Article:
It's Feb. 15, and Sara Quin of Tegan and Sara is discussing how a single lady from Canada with a day off in New York spent love's official holiday. Instead of sulking and pouting, she and some unattached friends made the most of each other's company. "We wanted to feel like we could go out and have a nice evening, so we tried to pick something that wasn't going to be romantic," she says. They decided on sushi.
Quin knows a thing or two about love, especially the romantic kind. She and her twin have devoted countless hours to the topic, inspiring lines like "It's been so long since you said, 'Well, I know what I want, and what I want is right here with you,'" as heard on their latest album, last fall's Sainthood. It's a subject that can get tired in the wrong hands, but Tegan and Sara succeed by delivering thoughtful, heartfelt sentiments on the theme.
"Tegan and I grew up listening to pop and rock music, and everything was always about relationships beginning and ending. That's totally what we like to write about," says Quin, who resides in Montreal while her sister lives in Vancouver. "It's what we've done since we both picked up guitars when we were 15."
Fifteen years later, the twins -- who turn 30 in September -- are enjoying the fruits of their labor. Since they released their first album in 1999, Tegan and Sara's fan base has grown steadily over the years, a process that got a boost in 2005 with the single "Walking with a Ghost." Their last two albums, 2007's The Con and Sainthood, have continued the ascent, drawing in new fans with clever lyrics, sharp pop nuggets, and those otherworldly voices.
Sainthood is the first release to feature a song ("Paperback Head") co-written by the pair. Quin says the rest of the material they wrote together in New Orleans will eventually see the light of day. The album was influenced by Leonard Cohen's "Came So Far for Beauty," which talks about practicing "sainthood" to gain someone's affection, an idea that relates to both of the sisters' love lives.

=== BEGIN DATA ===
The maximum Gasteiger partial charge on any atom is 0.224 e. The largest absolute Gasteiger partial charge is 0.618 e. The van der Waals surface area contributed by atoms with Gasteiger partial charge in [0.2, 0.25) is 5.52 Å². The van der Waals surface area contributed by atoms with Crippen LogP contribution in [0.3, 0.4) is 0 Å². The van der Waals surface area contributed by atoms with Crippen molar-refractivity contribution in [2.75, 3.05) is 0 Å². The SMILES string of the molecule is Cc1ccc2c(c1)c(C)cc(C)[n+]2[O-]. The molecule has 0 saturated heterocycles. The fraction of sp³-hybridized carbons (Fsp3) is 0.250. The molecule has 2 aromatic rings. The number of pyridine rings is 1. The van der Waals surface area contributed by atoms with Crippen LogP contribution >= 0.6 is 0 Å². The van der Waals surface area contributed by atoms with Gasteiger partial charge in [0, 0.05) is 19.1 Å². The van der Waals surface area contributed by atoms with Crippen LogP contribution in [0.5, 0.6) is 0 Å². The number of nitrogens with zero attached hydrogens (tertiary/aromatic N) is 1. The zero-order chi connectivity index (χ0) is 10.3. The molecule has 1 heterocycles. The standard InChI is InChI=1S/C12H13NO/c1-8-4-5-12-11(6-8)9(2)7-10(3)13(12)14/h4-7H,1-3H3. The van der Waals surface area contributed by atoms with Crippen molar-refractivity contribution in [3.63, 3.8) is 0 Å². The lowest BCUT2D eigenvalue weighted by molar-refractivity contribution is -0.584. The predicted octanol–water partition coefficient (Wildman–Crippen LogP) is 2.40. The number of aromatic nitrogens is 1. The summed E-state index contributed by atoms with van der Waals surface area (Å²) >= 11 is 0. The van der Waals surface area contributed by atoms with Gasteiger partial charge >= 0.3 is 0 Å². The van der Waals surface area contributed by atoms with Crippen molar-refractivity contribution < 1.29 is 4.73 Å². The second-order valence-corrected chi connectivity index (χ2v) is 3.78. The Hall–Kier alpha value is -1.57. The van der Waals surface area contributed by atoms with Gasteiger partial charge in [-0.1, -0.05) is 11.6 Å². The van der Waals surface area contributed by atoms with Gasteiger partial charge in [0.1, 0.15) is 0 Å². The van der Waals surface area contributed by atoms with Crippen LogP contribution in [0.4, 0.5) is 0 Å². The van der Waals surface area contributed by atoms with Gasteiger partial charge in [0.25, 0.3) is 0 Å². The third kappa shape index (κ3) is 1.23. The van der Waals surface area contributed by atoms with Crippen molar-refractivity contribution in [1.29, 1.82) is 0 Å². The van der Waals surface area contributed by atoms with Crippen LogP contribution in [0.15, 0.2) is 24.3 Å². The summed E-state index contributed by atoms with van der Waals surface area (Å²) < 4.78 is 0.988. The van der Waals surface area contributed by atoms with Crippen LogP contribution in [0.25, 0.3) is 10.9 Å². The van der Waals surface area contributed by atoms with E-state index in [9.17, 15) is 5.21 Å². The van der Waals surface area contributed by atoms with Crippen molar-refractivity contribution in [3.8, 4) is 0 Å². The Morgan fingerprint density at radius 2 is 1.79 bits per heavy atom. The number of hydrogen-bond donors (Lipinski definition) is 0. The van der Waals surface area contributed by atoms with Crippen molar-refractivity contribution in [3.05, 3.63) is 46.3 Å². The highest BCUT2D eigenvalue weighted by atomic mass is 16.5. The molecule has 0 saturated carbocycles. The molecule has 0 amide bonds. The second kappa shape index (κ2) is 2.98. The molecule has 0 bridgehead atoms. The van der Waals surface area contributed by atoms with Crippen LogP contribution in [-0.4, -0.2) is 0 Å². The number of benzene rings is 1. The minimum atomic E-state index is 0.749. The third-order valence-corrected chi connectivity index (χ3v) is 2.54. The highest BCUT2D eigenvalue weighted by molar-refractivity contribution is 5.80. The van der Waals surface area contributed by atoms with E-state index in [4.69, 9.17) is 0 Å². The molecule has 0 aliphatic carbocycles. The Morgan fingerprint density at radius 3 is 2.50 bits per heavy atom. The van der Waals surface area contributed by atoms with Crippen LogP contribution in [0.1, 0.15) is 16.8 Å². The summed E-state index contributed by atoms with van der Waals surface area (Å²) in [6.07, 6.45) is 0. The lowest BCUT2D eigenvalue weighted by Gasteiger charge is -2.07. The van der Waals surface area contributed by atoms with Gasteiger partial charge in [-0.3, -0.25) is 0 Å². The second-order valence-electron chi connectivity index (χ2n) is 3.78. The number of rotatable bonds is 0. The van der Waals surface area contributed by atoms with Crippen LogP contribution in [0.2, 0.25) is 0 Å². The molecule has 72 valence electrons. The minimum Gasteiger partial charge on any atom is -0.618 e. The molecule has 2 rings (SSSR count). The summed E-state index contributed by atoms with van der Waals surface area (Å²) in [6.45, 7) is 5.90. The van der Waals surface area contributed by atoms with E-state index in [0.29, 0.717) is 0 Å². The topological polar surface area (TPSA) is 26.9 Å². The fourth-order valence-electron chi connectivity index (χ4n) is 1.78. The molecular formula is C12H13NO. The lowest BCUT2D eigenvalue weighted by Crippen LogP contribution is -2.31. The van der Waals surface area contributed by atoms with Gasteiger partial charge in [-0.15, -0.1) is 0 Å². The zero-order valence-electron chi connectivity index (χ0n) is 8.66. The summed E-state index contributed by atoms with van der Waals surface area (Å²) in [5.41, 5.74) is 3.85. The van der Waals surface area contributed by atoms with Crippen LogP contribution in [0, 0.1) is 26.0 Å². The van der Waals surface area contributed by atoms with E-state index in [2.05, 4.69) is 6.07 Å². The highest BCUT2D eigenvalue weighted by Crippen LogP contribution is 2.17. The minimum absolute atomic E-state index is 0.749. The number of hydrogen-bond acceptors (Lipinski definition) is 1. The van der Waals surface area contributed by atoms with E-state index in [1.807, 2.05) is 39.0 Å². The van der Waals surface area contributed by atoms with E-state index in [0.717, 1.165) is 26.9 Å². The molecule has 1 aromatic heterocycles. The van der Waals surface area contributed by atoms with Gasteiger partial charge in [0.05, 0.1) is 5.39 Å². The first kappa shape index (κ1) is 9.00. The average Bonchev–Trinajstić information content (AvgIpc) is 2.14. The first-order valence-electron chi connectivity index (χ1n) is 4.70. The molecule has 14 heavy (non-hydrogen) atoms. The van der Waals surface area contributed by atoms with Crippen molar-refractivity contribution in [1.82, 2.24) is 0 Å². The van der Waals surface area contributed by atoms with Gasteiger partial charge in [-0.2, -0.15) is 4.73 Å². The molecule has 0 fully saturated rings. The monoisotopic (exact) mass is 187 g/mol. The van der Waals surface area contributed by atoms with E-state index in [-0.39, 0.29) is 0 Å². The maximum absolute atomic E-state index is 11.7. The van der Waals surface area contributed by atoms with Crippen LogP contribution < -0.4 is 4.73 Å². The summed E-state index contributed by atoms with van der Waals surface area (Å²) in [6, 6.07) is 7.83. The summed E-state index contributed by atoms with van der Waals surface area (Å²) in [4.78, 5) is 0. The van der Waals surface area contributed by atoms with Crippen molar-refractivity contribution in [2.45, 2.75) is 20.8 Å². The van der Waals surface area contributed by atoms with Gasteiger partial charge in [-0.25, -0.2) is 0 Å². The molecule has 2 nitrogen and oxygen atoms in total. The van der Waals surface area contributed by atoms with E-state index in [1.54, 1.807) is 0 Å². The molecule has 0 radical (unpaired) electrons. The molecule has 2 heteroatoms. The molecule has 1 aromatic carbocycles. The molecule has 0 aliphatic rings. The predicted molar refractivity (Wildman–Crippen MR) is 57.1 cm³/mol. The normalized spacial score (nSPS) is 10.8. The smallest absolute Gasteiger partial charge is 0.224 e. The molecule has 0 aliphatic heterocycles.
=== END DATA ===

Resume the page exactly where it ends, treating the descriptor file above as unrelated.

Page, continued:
"Tegan ended up getting what she wanted and what she was practicing good for," Sara says. "I didn't. What was so attractive to me about 'Came So Far for Beauty' is that in his pursuit, she didn't reciprocate, and it didn't matter that he had devoted himself. There's natural frustration and sadness when you feel something for someone and they don't feel it for you, but I do think [practicing sainthood] is still worth it."
Great albums aside, it's their live show that helps Tegan and Sara really collect avid followers. From the stage, their winning formula involves fitting in hilarious stories and interactions with fans between heartbreaking songs about the human condition. Sara says their knack for banter started out as a "nervous tic" brought about by the realities of being an opening band. "It was almost like overprocessing," she says. "I blame my mother. She was a therapist. We would constantly check in with the audience, even if they weren't our audience."
Looking ahead, Tegan and Sara expect to stay busy for most of the year, splitting their time between hitting the road and being hopelessly in love with the idea of being hopelessly in love. "I don't know how I would make music if it wasn't about romance," Sara says. "There's something so bottomless about the idea of love and pursuit of love. Love is like death — it's all-encompassing."